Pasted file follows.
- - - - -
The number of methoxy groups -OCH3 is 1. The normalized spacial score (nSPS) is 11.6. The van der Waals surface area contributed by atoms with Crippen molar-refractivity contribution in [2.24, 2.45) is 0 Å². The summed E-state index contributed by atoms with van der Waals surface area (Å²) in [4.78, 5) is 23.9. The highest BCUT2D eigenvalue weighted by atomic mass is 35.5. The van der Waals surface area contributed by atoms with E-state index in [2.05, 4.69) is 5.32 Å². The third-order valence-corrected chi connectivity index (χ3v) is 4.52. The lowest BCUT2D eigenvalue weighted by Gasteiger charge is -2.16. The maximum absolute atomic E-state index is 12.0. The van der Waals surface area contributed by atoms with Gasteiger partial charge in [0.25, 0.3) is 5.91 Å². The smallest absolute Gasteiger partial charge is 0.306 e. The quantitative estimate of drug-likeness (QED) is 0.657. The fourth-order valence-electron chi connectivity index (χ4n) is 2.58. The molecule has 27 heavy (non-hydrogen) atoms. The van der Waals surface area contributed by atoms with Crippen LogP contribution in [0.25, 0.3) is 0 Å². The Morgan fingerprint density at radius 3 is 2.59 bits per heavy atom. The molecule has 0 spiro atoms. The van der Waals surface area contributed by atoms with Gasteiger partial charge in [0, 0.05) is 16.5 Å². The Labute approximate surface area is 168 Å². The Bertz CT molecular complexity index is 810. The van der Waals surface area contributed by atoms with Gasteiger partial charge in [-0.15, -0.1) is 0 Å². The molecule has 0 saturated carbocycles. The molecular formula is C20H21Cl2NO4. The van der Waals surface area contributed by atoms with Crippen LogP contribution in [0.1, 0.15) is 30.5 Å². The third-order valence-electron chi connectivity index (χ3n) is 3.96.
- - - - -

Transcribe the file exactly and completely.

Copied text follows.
The number of methoxy groups -OCH3 is 1. The normalized spacial score (nSPS) is 11.6. The van der Waals surface area contributed by atoms with Crippen molar-refractivity contribution in [2.24, 2.45) is 0 Å². The summed E-state index contributed by atoms with van der Waals surface area (Å²) in [4.78, 5) is 23.9. The highest BCUT2D eigenvalue weighted by atomic mass is 35.5. The van der Waals surface area contributed by atoms with E-state index in [2.05, 4.69) is 5.32 Å². The third-order valence-corrected chi connectivity index (χ3v) is 4.52. The lowest BCUT2D eigenvalue weighted by Gasteiger charge is -2.16. The maximum absolute atomic E-state index is 12.0. The van der Waals surface area contributed by atoms with Gasteiger partial charge in [0.25, 0.3) is 5.91 Å². The smallest absolute Gasteiger partial charge is 0.306 e. The quantitative estimate of drug-likeness (QED) is 0.657. The fourth-order valence-electron chi connectivity index (χ4n) is 2.58. The molecule has 27 heavy (non-hydrogen) atoms. The van der Waals surface area contributed by atoms with Crippen LogP contribution in [0.25, 0.3) is 0 Å². The Morgan fingerprint density at radius 3 is 2.59 bits per heavy atom. The molecule has 0 spiro atoms. The van der Waals surface area contributed by atoms with Gasteiger partial charge in [0, 0.05) is 16.5 Å². The Labute approximate surface area is 168 Å². The Bertz CT molecular complexity index is 810. The van der Waals surface area contributed by atoms with Gasteiger partial charge in [-0.15, -0.1) is 0 Å². The molecule has 0 saturated carbocycles. The molecular formula is C20H21Cl2NO4. The van der Waals surface area contributed by atoms with Crippen LogP contribution in [0.1, 0.15) is 30.5 Å². The third-order valence-electron chi connectivity index (χ3n) is 3.96.